Wharton’s self-rage is expressed by her rage at Undine, and it’s this unmediated fury that keeps Custom of the Country from greatness. Rage can be used as a narrative engine to drive a novel, but in order for the novel to achieve greatness the rage must be tempered by compassion — a deep understanding of the characters, despite their flaws. Wharton feels no compassion for the shallow, heartless Undine. The book is like a melody played only on the brasses — it’s shrill and relentless, without the deep mellow notes of understanding.
The Age of Innocence shows a profoundly different view of Wharton’s New York. Written in 1921, after World War I, it derives from Wharton’s meditations on the New York of her youth, and the view it presents is a far cry from the cold and grasping New York of Lily Bart. By now, Wharton has come to admire this earlier world. This is one that celebrates family, rewards commitment, and requires morality. Newland Archer obeys the social codes, and, when he falls in love with the mesmerizing Ellen Olenska, he does not abandon his dull and conventional wife, May. He lives up to the promises he has made, to May and to the society in which he lives. And we admire him for his principles, despite their heart-breaking consequences. The Age of Innocence celebrates a society in which passion and romance are subordinated to an overarching moral code of great exigency, supporting family and community. It is a world Wharton respects and cherishes.
Edith Wharton’s work has been part of my own world for many years. My first connection, as a reader and writer, came in my senior year at boarding school, when I first read The Age of Innocence. It was then that Wharton’s work took up residence in my mind. I was mesmerized by the elegance of her style and the acuity of her intellect, by her courage and her compassion.
One of the brave things that Wharton does is to recognize the coexistence of the world of passion and the world of strictures. I don’t know another writer of her era who felt so seriously bound by the rules of society, and who took so seriously the great forces of emotion that were aligned against those rules. Since one of these rules was silence, it took great courage merely to declare the conflict, merely to write it down and speak it out.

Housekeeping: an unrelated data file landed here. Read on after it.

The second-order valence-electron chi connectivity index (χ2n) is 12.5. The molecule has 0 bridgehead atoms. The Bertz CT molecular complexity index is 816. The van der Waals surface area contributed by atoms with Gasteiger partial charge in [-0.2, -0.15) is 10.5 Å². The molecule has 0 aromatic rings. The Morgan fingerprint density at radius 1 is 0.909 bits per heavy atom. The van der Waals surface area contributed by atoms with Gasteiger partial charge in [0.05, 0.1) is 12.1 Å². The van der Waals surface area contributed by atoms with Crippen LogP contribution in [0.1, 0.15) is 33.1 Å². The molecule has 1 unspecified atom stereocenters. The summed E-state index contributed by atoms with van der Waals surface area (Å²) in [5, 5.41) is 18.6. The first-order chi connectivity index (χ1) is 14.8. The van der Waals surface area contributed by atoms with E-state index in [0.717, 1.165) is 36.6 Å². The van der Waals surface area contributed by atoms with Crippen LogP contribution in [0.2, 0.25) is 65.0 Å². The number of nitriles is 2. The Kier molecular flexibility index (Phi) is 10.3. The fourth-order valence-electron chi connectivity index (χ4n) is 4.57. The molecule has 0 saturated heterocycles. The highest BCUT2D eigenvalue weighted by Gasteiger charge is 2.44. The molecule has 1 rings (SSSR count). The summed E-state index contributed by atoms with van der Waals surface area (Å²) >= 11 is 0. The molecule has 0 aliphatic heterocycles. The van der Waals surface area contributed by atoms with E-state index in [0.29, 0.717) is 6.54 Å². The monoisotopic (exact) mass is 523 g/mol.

I was also struck by Wharton’s courage in declaring a woman’s story to be a tragedy. I don’t mean the story of a beautiful woman betrayed by her lover, for many writers have made that into a tragedy. I mean the story of a woman on her own, forging her own way, and making her own terrible mistakes. Lily Bart is beautiful, but her story is hers alone, and depends on no one else for its outcome. She is the tragic hero of her own narrative, the sole agent of her own downfall, just as King Lear was, or Oedipus, and this is remarkable.
But most important to Wharton’s work is her own sense of compassion, something essential to all great fiction. It is Wharton’s empathy for her characters that makes our own possible. Wharton allows us to know them, to admire them, to understand their flaws and to forgive them — in short, to love them — as she does. For a writer, there is no greater skill.
The way a young writer learns what is possible is by reading what other people have done. Wharton showed me that it was possible to write about the collision between passion and responsibility, about the complexities of class. That it was possible to write about a society in a way that was both ruthlessly observant and fundamentally forgiving. That it was possible to write beautifully and cleanly and intelligently. I aspired to all those things, and the awareness of what she accomplished has entered into my own sense of possibility.
Virginia Woolf once said, “We think back through our mothers, if we are women.” This is also true for those of us who are not only women, but writers. Edith Wharton is one of my mothers, and for that I am grateful.
Talk given at the opening of the exhibition “A Backward Glance,” at the New York Society Library on March 14, 2012.
Image Credit: Wikipedia.